Tim and I have slowed our pace as the CSA season has ended, but are far from hibernation. I continue to work on wrapping up the fiscal year and winter marketing, while Tim does the last of bundling up the land for its winter sleep. You may also see both of us, supplementing our winter income, with part time work at Good Harvest Market. It seems, with life, especially on a farm, there is always something that doesn’t quite get done in time because something else takes priority. But, I am learning to take things in stride while I continuing to breath, a rhythmic flow is what we hope for and that does not have to spell perfection. In the midst of our winter preparations, we were also involved in a car accident, leaving us achy and scared, but fine. It did however, total my car. Breath…find a rhythm….flow…hopefully tomorrows chiropractor visit will help with that. We will continue to clean up and get rid of what we know longer need for the year, both mentally and physically; on the farm and in our personal lives.

Next years crop plans are something that we both are exciting about working on together. In the past, I was never involved in this process, because I was busy with a non farm job. With a season behind me, fully submerged in farm, I am excited to approach this part of the job. Tim will have a year of getting to know this property more intimately, seeing what really thrives in these soils, and observing the habits of the land. With so much of the first years building and set up finished, we can now focus on improvements and growth and solid future planning. Visions of our 2012 season dance in our heads like the sugar plums from the night before Christmas.

LotFotL and it’s members have made numerous food donations to local community hunger organizations this season, including a Community Thanksgiving meal and a number of homeless shelters. We would like to thank the generous donations from members that helped to support the local food movement, kept food and money in the community, and made living healthy food available to those in need this year. LotFotL continues to look for ways to give back to the community, sharing in our abundance, especially at this time of year.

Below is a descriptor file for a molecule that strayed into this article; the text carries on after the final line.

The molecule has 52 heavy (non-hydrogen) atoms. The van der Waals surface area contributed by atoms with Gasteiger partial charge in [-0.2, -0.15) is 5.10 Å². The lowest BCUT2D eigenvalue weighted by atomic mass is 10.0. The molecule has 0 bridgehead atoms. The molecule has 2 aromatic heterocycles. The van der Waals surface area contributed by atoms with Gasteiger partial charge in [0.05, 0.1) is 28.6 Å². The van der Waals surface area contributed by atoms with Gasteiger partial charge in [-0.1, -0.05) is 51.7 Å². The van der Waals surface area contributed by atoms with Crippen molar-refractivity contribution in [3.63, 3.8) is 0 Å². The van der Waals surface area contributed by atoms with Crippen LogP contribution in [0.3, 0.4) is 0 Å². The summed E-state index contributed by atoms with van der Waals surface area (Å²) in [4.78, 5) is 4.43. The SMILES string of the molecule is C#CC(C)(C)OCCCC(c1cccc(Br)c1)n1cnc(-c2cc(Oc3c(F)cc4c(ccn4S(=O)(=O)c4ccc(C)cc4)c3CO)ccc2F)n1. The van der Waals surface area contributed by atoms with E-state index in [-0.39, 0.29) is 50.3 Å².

In the middle of my first year as a full time LotFotL employee, I experienced a great deal of growing pains, both in my career change and my relationship with Tim. Although, I don’t like to admit that I am still a control freak, I am. I continue to work on letting go, and the farm is a great teacher for this. Tim and I have sharpened our communication skills and practiced patience with each other. Tim has developed both stronger financial disapline and crew management skills. Our list of experiences and lessons learned this last year is practically unending and our gratitude for them overflowing, especially for the support and encouragement from our members.

This year we uprooted ourselves, our pets, employees and our perennials, and managed to replant all of it in an entirely new community. We were able to transform an old milking parlor into a suitable vegetable packing shed, we build and then rebuild a greenhouse, and put up 4 hoop houses and found ways to get water to them. We watched crops succeed and other crops fail. Despite mother natures tall obstacles we were able to come through on our promise to harvest, pack and deliver 26 weeks of CSA shares. We built a thriving happy Honey Bee Sanctuary. We eked together enough equipment to get us through the year, and somehow kept most of it running. We were intimately involved in the lives of the animals that were raised on the property, sharing in the joys and laughter of that, as well as the heart wrenching realities it can bring. We enjoyed the numerous social events; a bee blessing, potlucks, a farm meal with the Slow Food group of Southwest Wisconsin, in addition to hosting school groups, church groups and more. We floated through the financial ebbs and flows that come with this business, taking leaps of faith together, letting go of the shore and riding the current with optimistic outlooks. We end this season with a few more tricks in our bags and, we believe, are better farmers for it.

We wish all of you the joy-est of seasons. May you feel surrounded by blessed love. As the days shorten and the nights grow longer, may you experience the promise of the light to come, in your own special ways. Now is the time for dormancy. Take time to breath and reflect. Take time to release the old and unneeded. Take time to celebrate family, friends, and community, and the love that we all share. We thank you for being part of our life and for letting us be part of yours. Have a blessed holiday and new year.